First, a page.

September 2nd, 2010

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The Layman's Guide to Doom: The Economy.



            






     Everyone talks about the economy... How bad it is. When it's likely to recover. Who's at fault for the condition it's in... But few people understand the reality of the economy. It's all so convoluted with technical definitions of capitalism, socialism, money supply, speed of circulation, inflation, deflation, interest rates, etc. Smoke and mirrors, all of it.


     Economies are about the production, preservation, replenishment, and exchange of tangible wealth. That's right... Stuff. Things you need or want. Food, clothing, housing, toys, medicine, etc. The primary reason anyone does anything is so that they can get or keep wealth for themselves and their families.

     The great confusing factor in modern economies is money. When money first evolved, it was just a reliably measured amount of a widely desirable form of wealth, like a precious metal or even salt. Then came representative money, where a note or token was issued as a sort of IOU for specified amount of an inherently valuable commodity. Finally came fiat currency, which is only accepted as money because the Government says so, and isn't actually backed by anything. The US dollar went fully fiat in 1971.

     Modern money is not wealth. It does not even represent wealth. It only reflects wealth in a weird, fun-house mirror sort of way.



     Because we've all been conditioned to think of money as wealth, we're easily distracted by the circus side-shows of fiscal policies, the DOW, interest rates, and so-forth. We've come to believe that Government and the Federal Reserve, with their ability to manipulate the money supply, are responsible for the state of the economy, which is the same as believing that adjusting a mirror actually alters the nature of the object being reflected.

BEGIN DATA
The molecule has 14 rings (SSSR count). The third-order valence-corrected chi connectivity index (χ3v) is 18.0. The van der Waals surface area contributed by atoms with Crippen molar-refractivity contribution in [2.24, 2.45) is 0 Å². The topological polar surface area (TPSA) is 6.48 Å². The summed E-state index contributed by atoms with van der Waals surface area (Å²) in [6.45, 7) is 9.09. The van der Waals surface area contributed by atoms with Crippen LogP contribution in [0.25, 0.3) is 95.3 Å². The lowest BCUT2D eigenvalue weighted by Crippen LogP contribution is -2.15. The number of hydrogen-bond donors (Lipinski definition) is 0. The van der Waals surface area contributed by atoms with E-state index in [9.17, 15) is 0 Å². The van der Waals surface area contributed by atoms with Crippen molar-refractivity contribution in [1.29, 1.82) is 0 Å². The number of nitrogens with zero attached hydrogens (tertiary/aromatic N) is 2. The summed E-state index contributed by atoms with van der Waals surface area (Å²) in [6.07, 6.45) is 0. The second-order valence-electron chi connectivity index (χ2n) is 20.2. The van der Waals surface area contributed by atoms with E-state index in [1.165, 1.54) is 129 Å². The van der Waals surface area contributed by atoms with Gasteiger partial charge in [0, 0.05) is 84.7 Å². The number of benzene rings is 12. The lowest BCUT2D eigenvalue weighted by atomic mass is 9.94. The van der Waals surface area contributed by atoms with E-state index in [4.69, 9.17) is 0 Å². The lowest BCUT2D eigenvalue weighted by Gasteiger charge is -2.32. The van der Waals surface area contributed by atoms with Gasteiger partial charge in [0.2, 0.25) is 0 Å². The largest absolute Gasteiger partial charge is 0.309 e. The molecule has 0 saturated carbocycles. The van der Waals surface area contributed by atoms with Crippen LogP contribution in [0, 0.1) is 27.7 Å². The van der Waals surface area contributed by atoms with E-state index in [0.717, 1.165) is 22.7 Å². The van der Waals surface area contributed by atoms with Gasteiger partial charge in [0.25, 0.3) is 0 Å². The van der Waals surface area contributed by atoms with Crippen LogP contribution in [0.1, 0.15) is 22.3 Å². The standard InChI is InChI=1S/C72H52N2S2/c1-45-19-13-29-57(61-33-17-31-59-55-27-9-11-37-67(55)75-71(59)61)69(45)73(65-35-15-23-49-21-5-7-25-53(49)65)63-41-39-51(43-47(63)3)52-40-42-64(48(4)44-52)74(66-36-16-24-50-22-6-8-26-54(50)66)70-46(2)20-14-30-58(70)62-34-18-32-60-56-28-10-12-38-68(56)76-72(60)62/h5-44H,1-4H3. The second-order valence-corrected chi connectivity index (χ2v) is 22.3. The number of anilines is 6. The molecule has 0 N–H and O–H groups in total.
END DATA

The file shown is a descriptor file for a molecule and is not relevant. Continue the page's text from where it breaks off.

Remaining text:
The reality behind the economy is that the amount of wealth available to the bulk of the population is declining, while the number of people that wealth is being divided among is increasing. Pumping great piles of dollars into circulation doesn't change that reality.

     Some people like to blame the decline in wealth available to the general population on the fact that the folks at the top are sucking so much of it up for themselves. There's some truth to this. In fact, that's kind of the whole point of a fiat monetary system. The people at the very top, those running the Government and Federal Reserve, pump out silly paper (and numbers in accounts) and get actual wealth and human labor in return! A one-way pipeline of actual wealth from us to them. But this is nothing new.

     The more ominous problem than the usual "rich getting an even bigger slice of the pie" is that the pie itself is getting smaller even before they take their cut.

     Modern economies are built on the paradigm of infinite growth. More people wanting stuff. Each person wanting more stuff. More people making stuff. Each person making more. The Government being able to print more money to reflect the increasing amount of actual wealth.



     This works fine so long as the fundamental resources needed to generate more wealth are available. But the fatal flaw in the plan is that eventually your infinite growth crashes into the reality of finite resources.

     That's where we are now. It's not like the Great Depression, where we were sitting on seemingly unlimited resources and simply needed to get our acts together to exploit them effectively. We've reached the point where there are not enough resources available to enable wealth production to support current consumption levels, far less to support real growth.

     Stimulus packages, Federal Reserve actions, DOW manipulation, and media-hyped Green Shoots ultimately can't change the fact that, despite more people wanting more stuff, there is less stuff to make, and fewer people needed to do the making. This is why there will be no real "recovery", even if there are transient, artificial rallies.















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